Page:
Cataract Surgery Might Improve Quality of Life for People with Alzheimer's

Dorian Martin Health Guide
  • Surgery is normally not a good option for people as they get older and can be especially difficult (and disorienting) for people with dementia. Furthermore, researchers have found that surgery also can cause dementia to emerge in a patient. However, what if the surgery has a potential upside – like improving the quality of life not only for the person with dementia, but also for the caregiver? Would you consider it?

    That’s an interesting possibility, based on an ongoing clinical trial out of Case Western Reserve University and University Hospitals Case Medical Center. This study’s results, which were released at the Alzheimer’s Association’s International Conference 2014, suggest that cataract surgery actually may slow cognitive decline and even improve the quality of life for people with dementia as well as their caregivers.

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    First of all, let me offer a quick description about cataracts. This condition involves the clouding of the eye’s lens, thus disrupting vision.  Cataracts are common in older people; in fact, most Americans have a cataract or have had surgery to remove them by the age of 80. Cataract surgery is one of the most common operations and is also one of the safest and most effective types of surgery. The operation usually lasts less than one hour and is usually fairly painless. Many people can stay awake during surgery and are given an anesthetic to numb the nerves that are in and around the eye. Some people opt to be put to sleep for a short period of time. Most people who have cataract surgery report having better vision afterward.

    Before I get into the study, I’d also like to share some information about other vision changes that people with Alzheimer’s may experience. The Alzheimer’s Association reports that more than 60 percent of individuals who have Alzheimer’s have some decline in visual capacity. These changes can include motion blindness (an inability to sense movement), depth perception (which makes three-dimensional projects appear flat), color perception (especially with colors in blue-violet range) or contrast sensitivity (inability to see the contrast between colors). These changes are above and beyond the issues with cataracts, but I would hazard to guess that the cataracts may exacerbate these vision issues, especially as a person moves further along in developing Alzheimer’s.

    Now let’s look at the latest research. The Case Western study involved patients who were recruited from two Ohio dementia and ophthalmology clinics. The participants were divided into two groups. Patients in the first group had surgery immediately following their recruitment to the study. The participants in the second group either had delayed surgery or were refused surgery. The researchers assessed the participants’ vision, cognitive status, mood and ability to complete daily activities at the start of the study and six months after recruitment. An assessment also was done six months after cataract surgery for those patients who had the operation.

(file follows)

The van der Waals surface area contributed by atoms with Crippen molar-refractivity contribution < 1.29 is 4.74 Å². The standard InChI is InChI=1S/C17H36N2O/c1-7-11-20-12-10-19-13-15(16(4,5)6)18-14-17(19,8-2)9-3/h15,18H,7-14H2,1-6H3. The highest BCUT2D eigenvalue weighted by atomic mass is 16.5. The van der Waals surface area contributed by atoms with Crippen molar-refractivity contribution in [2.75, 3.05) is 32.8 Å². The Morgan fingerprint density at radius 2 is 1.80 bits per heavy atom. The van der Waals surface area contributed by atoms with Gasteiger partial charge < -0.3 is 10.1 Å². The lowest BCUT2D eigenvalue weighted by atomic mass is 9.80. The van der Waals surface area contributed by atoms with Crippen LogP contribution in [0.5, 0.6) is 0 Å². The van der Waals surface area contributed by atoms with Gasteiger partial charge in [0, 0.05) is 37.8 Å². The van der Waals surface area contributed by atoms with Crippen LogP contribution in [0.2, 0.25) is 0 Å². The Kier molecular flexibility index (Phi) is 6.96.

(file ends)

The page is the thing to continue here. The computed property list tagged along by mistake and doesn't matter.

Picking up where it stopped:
• The researchers’ analysis of results from 20 surgical and eight non-surgical participants found that those who had surgery had both significantly improved visual acuity and enhanced quality of life. Furthermore, they also experienced a slower decline in their executive function and memory as well as an improvement in behavioral measures. Similar results were not seen in the participants who did not have surgery. Additionally, the caregivers of participants who had cataract surgery reported a lessening of their caregiving burdens following the surgery.

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     “These preliminary results indicate that improved vision can have a variety of benefits for people with dementia and their loved ones, both visual and non-visual,” said Dr. Alan J. Lerner of Case Western Reserve University, who was the lead researcher. “Our findings need to be verified in a larger study, but they suggest the need to aggressively address dementia co-morbidities such as vision-impairing cataracts, while balancing safety and medical risks. If the results hold up, it will significantly affect how we treat cataracts in individuals with dementia. Other interventions to offset sensory loss – including vision and hearing – may help improve quality of life for people with dementia and their caregivers.”

    So what’s the takeaway from this study? I’d personally keep watching for further results. However, I also think it makes sense as a caregiver to take to your loved one’s eye doctor about the surgery if he or she has cataracts and any potential ramifications. I’d especially encourage you to have this conversation if your loved one has mild cognitive impairment or is in the earlier stages of Alzheimer’s.

    Primary Sources for This Sharepost:

    Alzheimer’s Association. (2014). Report from Alzheimer’s Association International Conference 2014 demonstrates benefits of full healthcare treatment for people with Alzheimer’s and other dementias.

    Alzheimer’s Association. (ND). Vision problems associated with Alzheimer’s disease.

    National Eye Institute. (2009). Facts about cataract.

Published On: July 14, 2014